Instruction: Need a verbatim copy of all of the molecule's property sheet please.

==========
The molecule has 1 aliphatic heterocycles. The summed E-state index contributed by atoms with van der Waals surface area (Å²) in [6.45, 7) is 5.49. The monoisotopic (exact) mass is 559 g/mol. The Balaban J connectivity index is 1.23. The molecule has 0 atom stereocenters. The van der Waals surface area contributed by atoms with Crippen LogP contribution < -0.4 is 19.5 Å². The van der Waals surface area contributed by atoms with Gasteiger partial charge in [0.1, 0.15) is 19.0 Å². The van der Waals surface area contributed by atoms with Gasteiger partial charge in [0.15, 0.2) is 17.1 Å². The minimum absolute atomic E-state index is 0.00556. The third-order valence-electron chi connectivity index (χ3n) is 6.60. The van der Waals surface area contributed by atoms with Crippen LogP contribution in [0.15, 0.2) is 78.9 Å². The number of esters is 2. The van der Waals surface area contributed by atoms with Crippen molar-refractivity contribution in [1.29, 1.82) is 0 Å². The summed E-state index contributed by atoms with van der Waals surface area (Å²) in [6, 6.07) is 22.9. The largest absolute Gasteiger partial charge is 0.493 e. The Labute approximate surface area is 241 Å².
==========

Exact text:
The molecule has 1 aliphatic heterocycles. The summed E-state index contributed by atoms with van der Waals surface area (Å²) in [6.45, 7) is 5.49. The monoisotopic (exact) mass is 559 g/mol. The Balaban J connectivity index is 1.23. The molecule has 0 atom stereocenters. The van der Waals surface area contributed by atoms with Crippen LogP contribution < -0.4 is 19.5 Å². The van der Waals surface area contributed by atoms with Gasteiger partial charge in [0.1, 0.15) is 19.0 Å². The van der Waals surface area contributed by atoms with Gasteiger partial charge in [0.15, 0.2) is 17.1 Å². The minimum absolute atomic E-state index is 0.00556. The third-order valence-electron chi connectivity index (χ3n) is 6.60. The van der Waals surface area contributed by atoms with Crippen LogP contribution in [0.15, 0.2) is 78.9 Å². The number of esters is 2. The van der Waals surface area contributed by atoms with Crippen molar-refractivity contribution in [1.29, 1.82) is 0 Å². The summed E-state index contributed by atoms with van der Waals surface area (Å²) in [6, 6.07) is 22.9. The largest absolute Gasteiger partial charge is 0.493 e. The Labute approximate surface area is 241 Å².